I stayed in a delightful, and tiny, cottage at Lindesnäs on a steep hillside above Byfjorden for a number of autumns. It was a long way from my work in Uddevalla, Sweden, but the tranquility and beautiful landscapes made it a great place for photography.
Cottage at Lindesnäs
September mornings often brought a thick mist before sunrise and as the sun burnt through there were ethereal views of the trees and shoreline. When it was very still the reflections and the mist made the trees and islands below the cottage appear to be floating.
Byfjorden in the mist
In this picture from the Portals exhibition you are almost pulled along into the waterway between the headlands. It is one of the earliest of the images I’m showing at this years’s National Arts Festival.
As well as the northern lights I was able to take some lovely pictures of the stars wheeling across the night skies when I was in Sweden. Hundby is a good place to do this as it is right out in the countryside with very few city lights anywhere near. The first picture is a 45 minute exposure using my Olympus’s live composition feature. It was helped enormously by a car driving past during the shoot that lit up the whole of the foreground. The rising moon behind the trees also casts a lovely glow in the thin clouds.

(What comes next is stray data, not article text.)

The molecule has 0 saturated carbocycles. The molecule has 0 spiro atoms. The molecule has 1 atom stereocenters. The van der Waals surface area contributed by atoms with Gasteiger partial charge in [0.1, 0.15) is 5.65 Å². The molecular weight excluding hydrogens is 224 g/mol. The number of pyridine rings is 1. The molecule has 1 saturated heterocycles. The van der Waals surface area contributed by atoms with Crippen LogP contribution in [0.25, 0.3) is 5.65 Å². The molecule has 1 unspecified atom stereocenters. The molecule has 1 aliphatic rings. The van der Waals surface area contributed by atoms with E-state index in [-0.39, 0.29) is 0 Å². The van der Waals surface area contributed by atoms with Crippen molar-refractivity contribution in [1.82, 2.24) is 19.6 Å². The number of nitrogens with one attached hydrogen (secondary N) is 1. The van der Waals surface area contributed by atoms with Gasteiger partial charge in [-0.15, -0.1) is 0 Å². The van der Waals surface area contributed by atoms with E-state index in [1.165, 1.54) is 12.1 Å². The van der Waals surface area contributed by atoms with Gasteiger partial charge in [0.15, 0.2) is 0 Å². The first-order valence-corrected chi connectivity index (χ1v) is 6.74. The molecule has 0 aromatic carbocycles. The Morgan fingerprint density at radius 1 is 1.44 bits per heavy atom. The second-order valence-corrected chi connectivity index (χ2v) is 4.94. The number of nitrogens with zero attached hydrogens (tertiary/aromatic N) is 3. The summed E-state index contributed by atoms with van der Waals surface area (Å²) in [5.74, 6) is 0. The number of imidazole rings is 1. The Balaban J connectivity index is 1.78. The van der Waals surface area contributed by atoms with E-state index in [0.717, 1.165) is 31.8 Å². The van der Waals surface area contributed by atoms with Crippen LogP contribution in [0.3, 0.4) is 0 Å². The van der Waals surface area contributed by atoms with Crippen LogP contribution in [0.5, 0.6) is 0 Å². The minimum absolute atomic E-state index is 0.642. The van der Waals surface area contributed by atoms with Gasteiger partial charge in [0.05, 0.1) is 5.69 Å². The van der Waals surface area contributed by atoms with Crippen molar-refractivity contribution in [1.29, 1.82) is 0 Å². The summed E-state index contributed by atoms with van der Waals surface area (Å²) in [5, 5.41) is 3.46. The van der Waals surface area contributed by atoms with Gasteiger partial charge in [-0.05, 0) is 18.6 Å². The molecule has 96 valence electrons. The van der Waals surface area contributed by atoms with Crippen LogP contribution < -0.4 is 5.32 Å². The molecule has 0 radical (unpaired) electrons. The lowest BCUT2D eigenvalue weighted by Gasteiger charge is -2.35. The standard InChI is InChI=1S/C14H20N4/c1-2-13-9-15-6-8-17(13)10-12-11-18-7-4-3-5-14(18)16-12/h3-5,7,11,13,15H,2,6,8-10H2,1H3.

Hundby 29/09/2015 20:34:34
The second picture is a slightly longer exposure of 50 minutes taken from the viewpoint up above our apartment at Äsperöd. It’s looking due north with the lights of Uddevalla to the west and the row of trees masking the bright lights of Äsperöd. A flask of hot coffee kept me warm whilst taking this shot as it was a cold frosty night.
I have just time enough to visit the three elderly ladies when travelling to work on public transport. There’s a short bus connection at Uddevalla Kampenhoff from getting off the No 5 from Äsperöd and changing to the mainline 860 for Trollhättan. I can walk across to the river where it runs past the Bohuslän museum and greet the ladies.
Sometimes it’s been cloudy and raining, other times there’s been sun, but I always value the tranquility of my short walk. You go past the fruit and flower seller (usually making a purchase if going home) and then along past the avenue of horse chestnuts masking the facade of the bus station before you get to the river.
I rarely take a camera to work and so it’s out with my phone and a quick panoramic shot from the riverbank – being careful not to slip into the river from the wet wooden quay. I’ve got the free app Snapseed on my phone and so I usually edit the picture on the bus. I run the picture through the drama filter and add tonal contrast to get the punchy, vivid and sometimes unreal effects in the pictures.
I think adding a little drama is the least I can do for them. They are currently resting from a summer taking visitors and townspeople to the resorts like Gustafberg down the fjord.
Last night the good aurora forecast tempted me out with my camera but I ended up coming back with pictures of night clouds and star trails. I headed up to a local viewpoint in the forests above Äsperöd with camera, tripod, warm clothes, flask of coffee and a sandwich to wait and see if the aurora would show itself and I could get some pictures. I got some alright but they weren’t of the aurora.